What about Folder Continent? We've never seen Spiritua Land, the Guardian Savanna, or Metal Empire actually rendered. What about the Server and WWW Continents, or the Demon's Valley? Why not feature the Dark Area as a dungeon? There's a wealth of locations in Digimon's lore that would make great settings for new entries in the World series, but to get there we have to get off of File Island first.

The ultimate critical weakness of the game is that there is no meaning to it. Although there are many themes throughout its narrative, there is no uniting philosophy or message that drives the game as there was for Cyber Sleuth. When you ask the question "What is -next 0rder- about?" there are a variety of answers, but none of them comprise a core idea that its authors want to convey. World did have an identifiable message about treating one's friends as companions instead of as disposable tools. Re:Digitize was about the ephemeral nature of life and evolution. Sleuth was about becoming indepedent of cyclical actions (especially violence) and understanding the relationships between us and those around us.

Putting the specific details aside for the spoiler cut, what -next 0rder- executes mostly well is its connection to Digimon World. The staff paid close attention to several details found in the original game, and made tangible connections to them in this one. Just like in World, the game opens and ends with a pair of prerendered cutscenes set in the real world, which act as a framing device around the Digital World. These are the only times that the player character is voiced outside of battles, just as in the original game. When Mugendramon first rears its ugly head in an early cutscene, it's a one-for-one recreation of the sequence leading up to the final boss battle of World, starting you exactly where the previous game left off. The player being sucked into their Digimon Mini mirrors Hiro being pulled into his Digital Monster dock, and the constant echoing of lines from World (in some cases being direct quotations) help complete the illusion of a seamless transition from one game to the next. There is one significant plot hole that's covered below the cut, but the ideas behind -next 0rder- are sound and consistent.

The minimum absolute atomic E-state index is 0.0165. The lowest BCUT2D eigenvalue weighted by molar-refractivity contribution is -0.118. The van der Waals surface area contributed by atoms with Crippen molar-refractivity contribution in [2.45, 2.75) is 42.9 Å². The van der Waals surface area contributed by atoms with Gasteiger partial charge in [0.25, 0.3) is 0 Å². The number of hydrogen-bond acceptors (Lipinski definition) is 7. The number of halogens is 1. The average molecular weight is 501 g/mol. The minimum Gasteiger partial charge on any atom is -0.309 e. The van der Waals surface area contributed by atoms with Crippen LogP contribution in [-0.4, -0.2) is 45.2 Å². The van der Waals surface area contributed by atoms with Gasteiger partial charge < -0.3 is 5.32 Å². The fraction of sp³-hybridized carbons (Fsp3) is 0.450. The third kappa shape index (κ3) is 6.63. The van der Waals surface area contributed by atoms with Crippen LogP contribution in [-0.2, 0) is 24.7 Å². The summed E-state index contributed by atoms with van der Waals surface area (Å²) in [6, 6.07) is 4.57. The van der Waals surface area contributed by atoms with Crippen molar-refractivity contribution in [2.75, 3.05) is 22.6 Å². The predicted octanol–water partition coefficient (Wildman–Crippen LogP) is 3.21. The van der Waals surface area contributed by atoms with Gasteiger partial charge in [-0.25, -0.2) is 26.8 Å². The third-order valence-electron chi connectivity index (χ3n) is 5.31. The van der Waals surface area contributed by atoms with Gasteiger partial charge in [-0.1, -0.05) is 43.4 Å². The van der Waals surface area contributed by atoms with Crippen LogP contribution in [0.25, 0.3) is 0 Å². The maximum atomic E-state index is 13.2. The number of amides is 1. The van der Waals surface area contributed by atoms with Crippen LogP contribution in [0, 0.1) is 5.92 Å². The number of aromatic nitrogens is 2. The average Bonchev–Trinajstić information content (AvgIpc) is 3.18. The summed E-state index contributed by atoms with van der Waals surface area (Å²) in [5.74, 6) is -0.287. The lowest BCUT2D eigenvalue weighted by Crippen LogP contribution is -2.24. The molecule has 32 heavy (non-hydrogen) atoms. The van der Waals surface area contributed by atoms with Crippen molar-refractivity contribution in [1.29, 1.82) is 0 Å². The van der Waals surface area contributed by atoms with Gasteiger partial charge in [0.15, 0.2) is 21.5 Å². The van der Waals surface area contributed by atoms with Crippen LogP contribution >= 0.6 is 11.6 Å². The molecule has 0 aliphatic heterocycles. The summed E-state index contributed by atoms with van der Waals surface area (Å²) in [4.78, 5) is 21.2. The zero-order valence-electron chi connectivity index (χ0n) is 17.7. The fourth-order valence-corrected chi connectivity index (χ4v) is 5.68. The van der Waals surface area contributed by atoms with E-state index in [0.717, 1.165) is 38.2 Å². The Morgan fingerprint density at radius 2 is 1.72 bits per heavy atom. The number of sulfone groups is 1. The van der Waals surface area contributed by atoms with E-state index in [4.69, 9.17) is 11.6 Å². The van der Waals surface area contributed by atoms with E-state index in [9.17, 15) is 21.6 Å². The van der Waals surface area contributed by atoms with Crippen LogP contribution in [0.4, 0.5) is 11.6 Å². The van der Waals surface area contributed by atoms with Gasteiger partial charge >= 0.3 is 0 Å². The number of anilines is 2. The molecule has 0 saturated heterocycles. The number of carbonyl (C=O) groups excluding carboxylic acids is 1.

Left to right: Cherubimon's arm, Ophanimon, Takuto, the Mystery Man, Rikka (Angewomon), and Himari.
-next 0rder-'s writing team played a dangerous game with their use of the Mystery Man. This guy, which everyone and their Digimon called as being the original World protagonist, is someone about whom the fanbase has had more than a decade to cultivate their own perception of. His portrayal in -next 0rder- is decidedly nonconfrontational, yet still has some outstanding character differences. There's a lingering question of why this character is appearing at all, as he seems to chiefly be a source of exposition. Those that don't mind spoilers will find more detail on this in the chapter 1 cut, but suffice to say that while practically everything about the character is a spoiler, it's also all disappointingly anticlimactic. It's a case of the answer not being as satisfactory as the question.